Municipal Fire Departments

Introduction

Fire protection is the second largest general fund spending category for U.S. and Texas cities and towns. According to the Texas Municipal League, one-in-five city general fund dollars go to municipal fire and emergency life support services. It is one of the most visible services provided by local governments. Fire departments roles have changed over the years and the associated costs have increased, meaning every community has or will be wrestling with how to maintain the level of services their communities expect.

Fire Services Statistics

Firefighting has been considered a core municipal service since about the time of the U.S. Civil War. That conflict decimated many volunteer brigades. The growing, urbanizing U.S. population also began demanding better organized fire protection. Most large cities and towns began a long process of bringing their volunteer companies under city control. Today, volunteer firefighters outnumber career fire fighters by more than two-to-one. Volunteer companies mostly serve smaller towns and rural areas. Most Americans are protected by all-career fire departments.

According to the most recent survey by the National Fire Protection Association, there are almost 30,000 fire departments in the U.S. About half of these protect communities with fewer than 2,500 residents. Eight percent of these departments are all-career staffed and they cover most of the U.S. population. Most departments, about 61 percent, also provide either basic or advanced life support services (EMS). For several decades, the number of firefighters per 1,000 population nationally has been relatively constant at about 8.7. There are almost 1.7 career firefighters per 1,000 U.S. residents.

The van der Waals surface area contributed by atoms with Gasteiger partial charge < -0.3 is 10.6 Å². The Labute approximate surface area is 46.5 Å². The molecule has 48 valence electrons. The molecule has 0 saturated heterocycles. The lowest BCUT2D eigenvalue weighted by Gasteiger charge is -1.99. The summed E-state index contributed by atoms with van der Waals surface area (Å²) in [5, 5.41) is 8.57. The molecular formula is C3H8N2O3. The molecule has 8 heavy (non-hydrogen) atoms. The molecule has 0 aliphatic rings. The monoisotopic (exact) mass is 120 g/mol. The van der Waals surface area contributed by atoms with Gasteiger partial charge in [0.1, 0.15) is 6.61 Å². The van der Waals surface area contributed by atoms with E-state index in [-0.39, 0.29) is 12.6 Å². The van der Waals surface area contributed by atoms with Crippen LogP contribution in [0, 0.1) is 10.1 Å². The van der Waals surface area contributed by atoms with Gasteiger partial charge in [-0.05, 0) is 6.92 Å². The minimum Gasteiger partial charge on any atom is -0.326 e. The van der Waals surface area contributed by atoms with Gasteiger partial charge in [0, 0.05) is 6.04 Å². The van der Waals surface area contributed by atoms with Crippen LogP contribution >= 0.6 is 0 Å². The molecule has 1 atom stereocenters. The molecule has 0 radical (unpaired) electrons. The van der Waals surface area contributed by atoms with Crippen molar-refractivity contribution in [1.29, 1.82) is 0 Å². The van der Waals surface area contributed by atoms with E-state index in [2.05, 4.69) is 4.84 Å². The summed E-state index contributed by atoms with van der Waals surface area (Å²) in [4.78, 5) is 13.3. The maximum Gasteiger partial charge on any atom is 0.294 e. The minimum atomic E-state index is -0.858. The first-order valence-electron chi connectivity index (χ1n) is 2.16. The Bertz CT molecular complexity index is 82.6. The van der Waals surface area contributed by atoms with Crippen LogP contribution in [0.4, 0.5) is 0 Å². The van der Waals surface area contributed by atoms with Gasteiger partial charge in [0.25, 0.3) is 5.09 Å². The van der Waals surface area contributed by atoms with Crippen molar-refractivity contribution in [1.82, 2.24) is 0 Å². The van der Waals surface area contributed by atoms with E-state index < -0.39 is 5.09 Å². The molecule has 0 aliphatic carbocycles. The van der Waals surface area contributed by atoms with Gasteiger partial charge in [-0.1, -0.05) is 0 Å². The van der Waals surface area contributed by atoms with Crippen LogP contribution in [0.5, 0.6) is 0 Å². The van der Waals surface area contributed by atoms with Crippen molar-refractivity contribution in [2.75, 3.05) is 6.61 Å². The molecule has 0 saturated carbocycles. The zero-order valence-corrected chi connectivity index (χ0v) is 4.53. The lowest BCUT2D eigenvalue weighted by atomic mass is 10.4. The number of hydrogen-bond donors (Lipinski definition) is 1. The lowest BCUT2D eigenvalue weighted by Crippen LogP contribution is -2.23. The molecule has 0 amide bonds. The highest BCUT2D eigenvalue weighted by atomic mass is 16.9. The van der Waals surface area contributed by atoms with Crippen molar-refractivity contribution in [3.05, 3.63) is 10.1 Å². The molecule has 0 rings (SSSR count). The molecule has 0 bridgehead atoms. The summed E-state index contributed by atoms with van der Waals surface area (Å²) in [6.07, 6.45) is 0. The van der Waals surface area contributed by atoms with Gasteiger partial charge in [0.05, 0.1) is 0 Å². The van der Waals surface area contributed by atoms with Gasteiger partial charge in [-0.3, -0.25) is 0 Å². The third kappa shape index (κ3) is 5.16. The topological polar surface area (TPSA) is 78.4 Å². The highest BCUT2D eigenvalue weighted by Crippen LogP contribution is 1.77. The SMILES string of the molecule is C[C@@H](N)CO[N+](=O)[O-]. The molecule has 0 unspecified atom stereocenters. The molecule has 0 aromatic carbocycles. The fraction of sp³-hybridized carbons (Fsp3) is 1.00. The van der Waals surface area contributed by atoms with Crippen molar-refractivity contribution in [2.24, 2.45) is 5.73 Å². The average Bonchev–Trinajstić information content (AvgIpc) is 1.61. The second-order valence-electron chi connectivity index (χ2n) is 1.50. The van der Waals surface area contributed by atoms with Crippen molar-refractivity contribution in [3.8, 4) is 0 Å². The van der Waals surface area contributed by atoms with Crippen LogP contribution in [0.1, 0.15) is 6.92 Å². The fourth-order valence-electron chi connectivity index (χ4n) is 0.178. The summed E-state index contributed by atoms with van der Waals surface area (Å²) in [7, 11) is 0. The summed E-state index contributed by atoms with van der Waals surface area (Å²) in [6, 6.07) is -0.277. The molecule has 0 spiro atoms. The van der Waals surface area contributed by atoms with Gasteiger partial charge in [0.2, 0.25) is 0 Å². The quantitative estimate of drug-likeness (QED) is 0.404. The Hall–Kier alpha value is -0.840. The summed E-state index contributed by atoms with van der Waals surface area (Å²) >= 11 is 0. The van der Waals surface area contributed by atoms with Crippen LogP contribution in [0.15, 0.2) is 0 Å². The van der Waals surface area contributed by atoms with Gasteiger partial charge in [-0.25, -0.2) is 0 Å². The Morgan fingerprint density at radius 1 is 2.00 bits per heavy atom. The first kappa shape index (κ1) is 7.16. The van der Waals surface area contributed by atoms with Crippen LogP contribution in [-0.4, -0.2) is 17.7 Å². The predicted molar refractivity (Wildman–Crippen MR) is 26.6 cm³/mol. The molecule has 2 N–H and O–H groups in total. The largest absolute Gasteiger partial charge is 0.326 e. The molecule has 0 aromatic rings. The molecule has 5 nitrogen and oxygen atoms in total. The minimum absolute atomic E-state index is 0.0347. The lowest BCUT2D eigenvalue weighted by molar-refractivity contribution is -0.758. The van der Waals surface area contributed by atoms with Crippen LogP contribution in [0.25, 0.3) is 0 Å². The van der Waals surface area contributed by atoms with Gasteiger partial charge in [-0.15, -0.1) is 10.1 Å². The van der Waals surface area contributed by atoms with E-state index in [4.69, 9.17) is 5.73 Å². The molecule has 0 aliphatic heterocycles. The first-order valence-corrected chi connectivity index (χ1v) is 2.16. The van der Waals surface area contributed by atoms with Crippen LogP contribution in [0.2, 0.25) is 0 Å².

Fire Capital and Salaries

Fire protection is a capital-intensive line of business. There are 58,000 fire stations in the U.S. Local fire departments operate almost 160,000 vehicles including 70,000 pumper trucks and 7,000 aerial (ladder) trucks. At current rates, total replacement of just these signature fire trucks would cost over $50 billion nationally. Each fire fighter’s turn-out gear including breathing apparatus is over seven thousand dollars. Equipment maintenance and replacement is not only a key safety issue for local communities, it is an area that deserves attention from budget efficiency standpoint.

Turning again to Texas Municipal League data, median firefighter salary in Texas is about $30,000. Just as important are health expenses and retirement. Like police officers, firefighters often require specialized mental and physical health support due to the nature of their work. Ongoing training is also essential.

Spending Challenges and Changing Roles

Nationally, total government spending on local fire departments was $43 billion in 2013. This is up 170 percent since 1983. When adjusted for inflation, fire protection spending has more than doubled since 1983.

Several factors seem to be driving fire department budget increases above and beyond population and inflation growth. These include the need to increase staffing to deal with shorter work weeks. Application of Family Medical Leave Act coverage to city fire departments meant more positions to accommodate new leave requirements.

A second driver is the growing role of EMS / ambulance calls. Most dispatches of fire department personnel are for medical calls. In 1980 there were 10.8 million emergency calls – 3 million were fires. The most recent year’s data for 2013 revealed total calls almost tripled to 31.6 million. The number of fire calls fell by 60 percent to 1.2 million. Like all municipal services, fire departments also represent a growing health care and retirement expense burden.

Though fire departments are one of the most visible, well-liked and heroic of city services, they represent a growing strain on municipal finances. Just like our 19th Century predecessors, current citizens demand rapid, effective fire services. To meet this demand, local leaders will need to pay more attention to all facets of department operations. This includes reexamining response protocols, staffing, and fire station placement. There are also opportunities to lower long-term costs through better urban design. Fire services costs are one of the most sensitive to the built environment. Sprawling development requires more staff and assets than tighter development patterns. Better building codes and inspection processes are also a way to lower fire damages and operating costs.

Next Week

Next we will review some of our latest findings on municipal public finance and economic development practices. In the meantime, sign up for email updates and let us know how we can help. Check out some of the other information on our site.

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